Some of my readers may not be familiar with Joe Bob Briggs, drive-in movie critic extraordinaire, who may be the greatest living American satirist. Yes, his central schtick is reviewing really, really bad movies. And yes, he truly loves really, really bad movies.
But also, nearly every one of his reviews starts out with some biting—and very funny—social commentary. And his free-standing essays outnumber his movie reviews.
He's also the author of my single favourite pro-choice debunking of the pro-life movement, included in his 1990 collection The Cosmic Wisdom of Joe Bob Briggs. As a service to the world, I am reprinting it here.
Now that the Fetus Fans have won their court battle, I'd like to suggest some measures we can take to make the next eighteen years sufferable. You don't have to worry about any time after the next eighteen years, because by then entire armies of feti will be swarming across the country, and they'll be able to vote. Of course, many of em won't make it. By that time the death penalty will apply to six-year-olds and up, and many of these orphaned feti will be killing one another, in a kind of retroactive birth control.
Anyhow, here's what I think we should do. From now on each fetus should be registered. In the past all you had to do was say, “I don't want no fetus in my bod.” What we should have women do now is go down to the post office as soon as they get pregnant, get a computer number for the fetus they don't want, and then go over to the courthouse steps, like you once did when you went there to say, “I will no longer be responsible for my wife's debts.” Only this time you say, “Come get this here fetus.”
The county agent searches the crowd for a moment, looking for volunteer parents.
The next day somebody gets a call:
“Mr. Randolph C. Bisselman? Glad I caught you. We have a homeless fetus here and we've run a random computer matchup from a list of Pro Life activists. Congratulations! We'll be sending over Fetus No. 4789542. You might want to write that number down for your records. And I'm sure that your political, social, and religious views will shape this young fetus into a fine human being. By the way, if you'd like to view the fetus, we'd be happy to order a sonogram as soon as we locate the mother. She works, you know.”
Wouldn't this work? Why not? I am not being facetious. Let's look at all of the possible objections.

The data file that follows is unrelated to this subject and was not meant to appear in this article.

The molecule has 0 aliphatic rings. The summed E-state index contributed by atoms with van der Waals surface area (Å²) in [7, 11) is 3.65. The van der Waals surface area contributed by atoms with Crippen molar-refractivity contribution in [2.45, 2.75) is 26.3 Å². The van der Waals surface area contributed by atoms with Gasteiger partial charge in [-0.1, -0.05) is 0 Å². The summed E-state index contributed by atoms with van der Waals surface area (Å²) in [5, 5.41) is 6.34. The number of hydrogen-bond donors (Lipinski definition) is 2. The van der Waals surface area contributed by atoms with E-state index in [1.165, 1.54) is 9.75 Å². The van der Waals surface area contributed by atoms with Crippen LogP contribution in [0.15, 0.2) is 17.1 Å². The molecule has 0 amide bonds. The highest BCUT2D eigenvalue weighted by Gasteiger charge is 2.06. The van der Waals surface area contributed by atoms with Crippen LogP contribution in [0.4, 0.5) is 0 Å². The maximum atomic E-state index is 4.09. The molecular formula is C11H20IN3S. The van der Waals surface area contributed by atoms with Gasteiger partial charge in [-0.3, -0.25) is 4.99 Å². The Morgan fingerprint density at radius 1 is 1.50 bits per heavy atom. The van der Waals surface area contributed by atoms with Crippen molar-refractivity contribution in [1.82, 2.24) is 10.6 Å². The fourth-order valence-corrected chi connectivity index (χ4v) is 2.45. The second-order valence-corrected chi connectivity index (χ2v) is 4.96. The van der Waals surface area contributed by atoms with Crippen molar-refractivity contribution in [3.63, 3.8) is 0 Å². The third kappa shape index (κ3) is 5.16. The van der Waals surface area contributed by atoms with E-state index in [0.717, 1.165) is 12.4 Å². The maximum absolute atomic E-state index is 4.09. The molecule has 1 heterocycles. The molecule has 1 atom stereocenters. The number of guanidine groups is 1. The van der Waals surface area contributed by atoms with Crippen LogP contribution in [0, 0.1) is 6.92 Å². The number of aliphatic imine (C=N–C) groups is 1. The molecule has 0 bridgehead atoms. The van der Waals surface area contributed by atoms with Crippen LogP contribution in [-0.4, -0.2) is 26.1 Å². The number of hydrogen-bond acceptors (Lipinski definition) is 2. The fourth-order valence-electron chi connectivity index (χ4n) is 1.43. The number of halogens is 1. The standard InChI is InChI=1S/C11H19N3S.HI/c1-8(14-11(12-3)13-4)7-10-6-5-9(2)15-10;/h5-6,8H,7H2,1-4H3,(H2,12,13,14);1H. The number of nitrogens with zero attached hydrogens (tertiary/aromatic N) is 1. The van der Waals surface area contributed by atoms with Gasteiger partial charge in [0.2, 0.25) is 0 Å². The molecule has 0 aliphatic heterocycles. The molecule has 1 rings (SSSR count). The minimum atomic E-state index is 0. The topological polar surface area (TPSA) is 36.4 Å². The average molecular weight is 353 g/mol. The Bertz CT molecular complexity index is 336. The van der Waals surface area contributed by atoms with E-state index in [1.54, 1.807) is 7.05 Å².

1. “That child is not my responsibility.”
It's not this lady's responsibility either. She wanted sex, not a baby. In fact, this lady can't even pronounce “responsibility." If she gives birth to the baby, she'll probably only change its diapers once a week. This lady is the kind of lady who should have children taken away from her. Surely you don't want her to do the job?
2. “Okay, it's the government's responsibility.”
You think the government is gonna take this fetus to McDonald's or buy it a GI Joe with a kung-fu grip? We got to have a human being here.
3. “Okay, a social worker should do it.”
Most of em are gone—spending cuts. I've got a sister in Little Rock who runs a privately supported foster home. She's full all the time, tending all the little yard monsters she can handle. And so is just about every other foster home. Nope. We've got to have some individual human beings.
4. “I don't have the money.”
You've got more money than the mommy.
5. “I have my own kids to take care of.”
Kids adjust to anything. It's your attitude we've got to work on.
6. “It's not fair.”
Now you're talking.
7. “A baby is a full-time job, and I'm not ready for that commitment in my life right now.”
8. “At the very least I should get some money from the government for the time I'll spend raising that baby.”
Point well taken.
9. “Nobody can do this to me!”
Very good. Very very good. You've finally reached the emotional point of view of a poor single woman who just found out she's pregnant.
Don't worry, though, we'll all pitch in, help you out, buy the fetus a baseball bat. You just think you don't want it. Later it'll become the most precious thing in the world to you, because of what the two of you went through together. Trust me.